I don’t know the technical definition of Post-Traumatic Stress Disorder. I do know that depression and anxiety can arise seemingly from nowhere. Events in the news have and continue to send me into a tailspin. Such was the case in Spring 2010 when stories of abuse being reported in the media sent me back into therapy. This time I decided to write the Jesuit provincial to inform him of my lingering pain and the recurring struggle with which I live. His response, hand-written on Jesuit community stationery, said in part:

Thank you for letting me know about your return to therapy to address the ongoing consequences of your experience of sexual abuse that led to your departure from the Society. I also appreciate your helping me to have a better understanding of the effects of such abuse. I will keep you in my prayer both that what you hope and wish for me and others sharing your experience will be increasingly realized and that your recovery and healing will be realized as well.

Though an expression of gratitude and assurance of prayer falls short of what I have wanted and needed from Jesuit leadership, the fact he made the effort to respond at all and to name my experience “abuse” was deeply appreciated. Especially from the perspective of today, the note tells me a new generation of leadership is beginning to “get it.”

So, why now? Why am I telling my story at such length? Why not now? Essentially, within the past eighteen months I have felt an emotional loosening, an ability to breathe, and a gentle impulse to let-go, to let down my defenses, a resolve to smile more authentically. A growing sense of strength and freedom cannot help but express itself out loud!

Yes, my physician tells me that I will likely need to be on my anti-depressant for the rest of my life. And, I now keep six Klonopin on hand to forestall another 2 a.m. trip to the ER for panic attack. But without knowing the day or the occasion, I have moved from feeling like a victim to that of being a survivor. That difference need not be fully in place for me to recognize the change as dramatic.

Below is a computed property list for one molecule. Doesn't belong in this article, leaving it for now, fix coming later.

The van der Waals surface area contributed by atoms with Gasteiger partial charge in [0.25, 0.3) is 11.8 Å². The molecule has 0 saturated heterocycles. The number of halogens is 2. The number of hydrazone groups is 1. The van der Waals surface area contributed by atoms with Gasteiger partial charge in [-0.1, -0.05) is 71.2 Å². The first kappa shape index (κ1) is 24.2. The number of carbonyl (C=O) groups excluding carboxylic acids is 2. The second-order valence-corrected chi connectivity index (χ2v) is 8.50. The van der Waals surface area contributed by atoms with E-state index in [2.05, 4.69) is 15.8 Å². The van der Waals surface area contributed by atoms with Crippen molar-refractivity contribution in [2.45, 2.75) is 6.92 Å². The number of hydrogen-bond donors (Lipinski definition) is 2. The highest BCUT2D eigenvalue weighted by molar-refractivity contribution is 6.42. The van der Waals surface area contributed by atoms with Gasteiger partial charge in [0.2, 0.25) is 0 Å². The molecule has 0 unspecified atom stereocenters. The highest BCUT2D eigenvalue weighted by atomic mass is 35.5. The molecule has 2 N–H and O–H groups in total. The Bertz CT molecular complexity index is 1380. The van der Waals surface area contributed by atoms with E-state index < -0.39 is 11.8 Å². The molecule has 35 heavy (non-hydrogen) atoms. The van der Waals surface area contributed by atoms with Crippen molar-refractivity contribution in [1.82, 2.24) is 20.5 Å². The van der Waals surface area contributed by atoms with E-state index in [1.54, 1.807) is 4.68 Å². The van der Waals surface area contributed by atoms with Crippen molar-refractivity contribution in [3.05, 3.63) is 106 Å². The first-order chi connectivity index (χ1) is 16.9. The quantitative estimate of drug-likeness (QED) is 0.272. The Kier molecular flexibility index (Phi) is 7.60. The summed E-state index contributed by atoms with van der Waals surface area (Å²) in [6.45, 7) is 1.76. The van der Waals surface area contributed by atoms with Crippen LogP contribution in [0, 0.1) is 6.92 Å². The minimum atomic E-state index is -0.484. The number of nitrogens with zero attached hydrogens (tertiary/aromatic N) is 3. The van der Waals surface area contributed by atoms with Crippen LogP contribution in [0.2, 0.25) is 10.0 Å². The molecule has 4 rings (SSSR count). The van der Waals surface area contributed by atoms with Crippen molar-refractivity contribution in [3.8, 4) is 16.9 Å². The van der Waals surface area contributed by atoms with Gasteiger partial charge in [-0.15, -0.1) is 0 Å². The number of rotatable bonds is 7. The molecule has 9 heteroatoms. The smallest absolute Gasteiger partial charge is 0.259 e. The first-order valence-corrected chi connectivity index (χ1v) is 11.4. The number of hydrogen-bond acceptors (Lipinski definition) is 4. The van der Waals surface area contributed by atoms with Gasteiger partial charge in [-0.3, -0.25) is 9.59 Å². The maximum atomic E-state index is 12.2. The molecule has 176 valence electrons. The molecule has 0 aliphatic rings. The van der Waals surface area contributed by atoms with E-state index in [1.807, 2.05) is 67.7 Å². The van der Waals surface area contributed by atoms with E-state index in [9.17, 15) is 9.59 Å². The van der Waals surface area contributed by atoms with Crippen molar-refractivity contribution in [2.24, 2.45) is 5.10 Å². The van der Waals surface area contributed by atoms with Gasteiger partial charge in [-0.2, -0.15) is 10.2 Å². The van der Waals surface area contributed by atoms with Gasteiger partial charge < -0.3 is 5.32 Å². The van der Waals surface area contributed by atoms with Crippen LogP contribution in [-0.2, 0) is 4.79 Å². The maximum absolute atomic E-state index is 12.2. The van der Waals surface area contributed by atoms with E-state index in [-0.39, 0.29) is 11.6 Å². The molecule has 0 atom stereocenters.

My pain has mutated over the years through grief and deep sadness into something approaching acceptance. News in February 2012 that Scottish Cardinal Keith O’Brien resigned after initially denying accusations by four priests of sexual exploitation seemed like “old news” and all too familiar. The fact that he was dis-invited from participating in the conclave that elected Pope Francis and was forced to resign carried a refreshing element of vindication!

Parenthetically, Pope Francis is not an anomaly. He is one expression of many really fine Jesuits who are very much the norm rather than the exception. Neither is the story I tell here to be interpreted as an indictment of all Jesuits or a distraction from the tremendous good the Society of Jesus does globally and through the Wisconsin Province. Ignatius wanted “a few abnegated men.” I believe he would be proud of what he’s got today. I choose to believe the abdication of responsibility and complicity in abuse described here is the real anomaly to the Jesuit norm, especially today.

Yes, I still get angry hearing stories such as Oprah Winfrey’s July 17 interview of Jerry Sandusky’s son. Matt Sandusky tells of his father grooming of his victims and his subtle forms of manipulation. Matt’s story is his story – but I recognize its truth and fully appreciate the years it took him to tell it. Something I also understand is his father’s continuing protestations of innocence. I have no doubt that Jerry Sandusky truly believes he did nothing wrong and was simply engaging in good-natured child’s play with his son and his other victims. That’s part of the tragic pattern of abuse.

One important lesson in all of this is about consequences. I still hold Rembert Weakland in high esteem and admire his leadership as international leader for all Benedictine’s in the world and then as Archbishop. His ground breaking work on behalf of economic justice endures. I truly grieve that he has lived the past twelve years alone in an apartment in Milwaukee and was informed last month that he is not welcome to return to his home abbey in Pennsylvania. Behavior has consequences. I concede he did not set out to hurt anyone. But behavior, the kind we call misbehavior, has tragic consequences for oneself – and others. Believe me, I know!